If you’re not familiar with asbestos air monitoring, this page covers all the important info:
- Exposure monitoring
- Control monitoring
- How is air monitoring done?
- When do you need to undertake air monitoring?
Asbestos air monitoring is broadly split into 2 types – Exposure Monitoring and Control Monitoring.
With Exposure Monitoring, a person wears an air sampling pump with the filter located in their ‘breathing zone’. In the National Occupational Health and Safety Commission (NOHSC) Guidance note, the breathing zone is defined as “… a hemisphere of 300 mm radius extending in front of a person’s face and measured from the midpoint of an imaginary line joining the ears.”
Exposure monitoring is undertaken to reliably calculate the employee’s level of potential exposure so that it can be compared to the relevant exposure standard. The sampling pump is usually worn at the waist on a belt, with the filter cartridge clipped to the employee’s lapel.
Control Monitoring uses static equipment in an area to give a general indication of airborne fibres within that area.
Some of the main reasons for Control Monitoring are:
1. Background monitoring
This is used to determine the general level of fibres in the air at a given time. It does not necessarily need to be associated with asbestos removal works. It is often used in areas where there is known asbestos that may be subject to degradation.
2. Control air monitoring during asbestos removal
This is undertaken during asbestos removal works to determine whether the controls that have been implemented to minimise risk of exposure are effective. Static monitoring equipment is set up at a number of strategic locations around the removal works. Depending on the type of project this may include places such as near the Negative Air unit, at the asbestos ‘Bag Out’ area or in the shower/change room, as well as occupied areas outside the removal works exclusion zone.
3. Clearance monitoring
This is undertaken after the asbestos removal works are complete in order to confirm that airborne fibre levels are below the required limit. Along with a visual clearance inspection, the clearance monitoring is used to determine that all asbestos has been correctly removed and that the area is now safe to be re-occupied.
How is asbestos air monitoring done?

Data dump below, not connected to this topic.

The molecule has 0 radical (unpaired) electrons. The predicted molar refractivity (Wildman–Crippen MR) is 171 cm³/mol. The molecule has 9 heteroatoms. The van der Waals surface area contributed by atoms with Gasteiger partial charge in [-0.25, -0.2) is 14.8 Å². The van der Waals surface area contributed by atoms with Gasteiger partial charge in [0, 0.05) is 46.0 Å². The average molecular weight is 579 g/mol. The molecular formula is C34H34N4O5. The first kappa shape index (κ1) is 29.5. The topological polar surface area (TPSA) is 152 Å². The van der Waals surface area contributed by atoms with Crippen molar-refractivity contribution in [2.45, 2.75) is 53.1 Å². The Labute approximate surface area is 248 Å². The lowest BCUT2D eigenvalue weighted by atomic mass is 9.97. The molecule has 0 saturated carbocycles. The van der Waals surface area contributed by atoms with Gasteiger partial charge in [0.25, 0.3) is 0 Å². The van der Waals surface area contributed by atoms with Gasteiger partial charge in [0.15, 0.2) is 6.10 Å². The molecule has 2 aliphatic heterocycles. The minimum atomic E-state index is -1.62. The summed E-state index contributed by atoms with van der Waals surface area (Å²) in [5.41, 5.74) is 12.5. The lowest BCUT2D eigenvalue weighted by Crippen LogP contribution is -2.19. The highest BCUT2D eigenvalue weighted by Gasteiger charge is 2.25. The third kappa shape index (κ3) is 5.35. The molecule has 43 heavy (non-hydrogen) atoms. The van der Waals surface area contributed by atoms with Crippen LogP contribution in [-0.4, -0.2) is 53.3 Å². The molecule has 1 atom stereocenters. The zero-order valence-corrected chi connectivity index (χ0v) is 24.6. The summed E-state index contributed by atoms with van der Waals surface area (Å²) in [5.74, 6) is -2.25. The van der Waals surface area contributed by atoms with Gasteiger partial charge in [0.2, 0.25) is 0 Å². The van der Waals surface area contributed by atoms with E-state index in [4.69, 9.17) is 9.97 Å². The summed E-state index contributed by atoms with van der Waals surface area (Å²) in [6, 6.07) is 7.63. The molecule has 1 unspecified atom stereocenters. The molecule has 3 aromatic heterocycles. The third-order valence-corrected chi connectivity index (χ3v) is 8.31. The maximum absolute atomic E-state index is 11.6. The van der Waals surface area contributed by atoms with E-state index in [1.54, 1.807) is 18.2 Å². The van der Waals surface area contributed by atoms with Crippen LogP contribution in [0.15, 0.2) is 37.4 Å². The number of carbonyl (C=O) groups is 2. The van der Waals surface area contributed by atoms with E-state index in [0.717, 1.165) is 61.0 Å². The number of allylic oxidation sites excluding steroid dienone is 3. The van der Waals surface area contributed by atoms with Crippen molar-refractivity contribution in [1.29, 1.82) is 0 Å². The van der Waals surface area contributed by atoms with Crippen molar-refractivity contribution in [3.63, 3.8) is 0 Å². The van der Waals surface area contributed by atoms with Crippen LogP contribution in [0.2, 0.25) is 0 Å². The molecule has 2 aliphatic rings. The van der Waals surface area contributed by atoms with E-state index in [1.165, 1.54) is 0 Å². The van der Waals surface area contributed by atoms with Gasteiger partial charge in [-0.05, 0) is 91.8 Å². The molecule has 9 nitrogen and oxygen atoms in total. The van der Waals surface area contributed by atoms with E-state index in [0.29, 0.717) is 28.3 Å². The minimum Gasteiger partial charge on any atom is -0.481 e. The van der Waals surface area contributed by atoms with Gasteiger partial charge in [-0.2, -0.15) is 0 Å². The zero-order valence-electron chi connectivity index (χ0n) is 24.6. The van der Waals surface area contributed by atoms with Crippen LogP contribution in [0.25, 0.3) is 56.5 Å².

Simply put, air monitoring for asbestos fibres requires you to draw air through a filter and count how many fibres you catch on the filter.
However its more complicated than that and to get it right you need to have well maintained, calibrated equipment and properly trained personnel
In relation to the analysts and equipment requirements, Mairin has a NATA accredited asbestos laboratory. NATA is the National Association of Testing Authorities. To be accredited by NATA we have to demonstrate that we have suitable procedures in place to ensure that we have the right equipment and keep it in good, correctly calibrated condition. We also have to ensure that we meet and maintain the required training and competency standards of our staff.
Always make sure that your asbestos air monitoring is done by a NATA accredited laboratory.
When do you need to undertake air monitoring?
Asbestos levels in the air may need to be monitored for different reasons.
Air monitoring is only legally required whenever friable asbestos removal works are being undertaken. Although it is not required for non-friable (bonded) removal works it is recommended that monitoring is done for works in sensitive areas such as schools, hospitals and other public buildings. Your workplace may also have internal policies that cover asbestos removal and air monitoring.
If you are planning asbestos removal works contact us today to discuss your requirements. If required we can set up a temporary portable laboratory at your site to ensure you get your results in the shortest time possible.
If you are concerned about asbestos at your home or workplace feel free to contact us with your questions.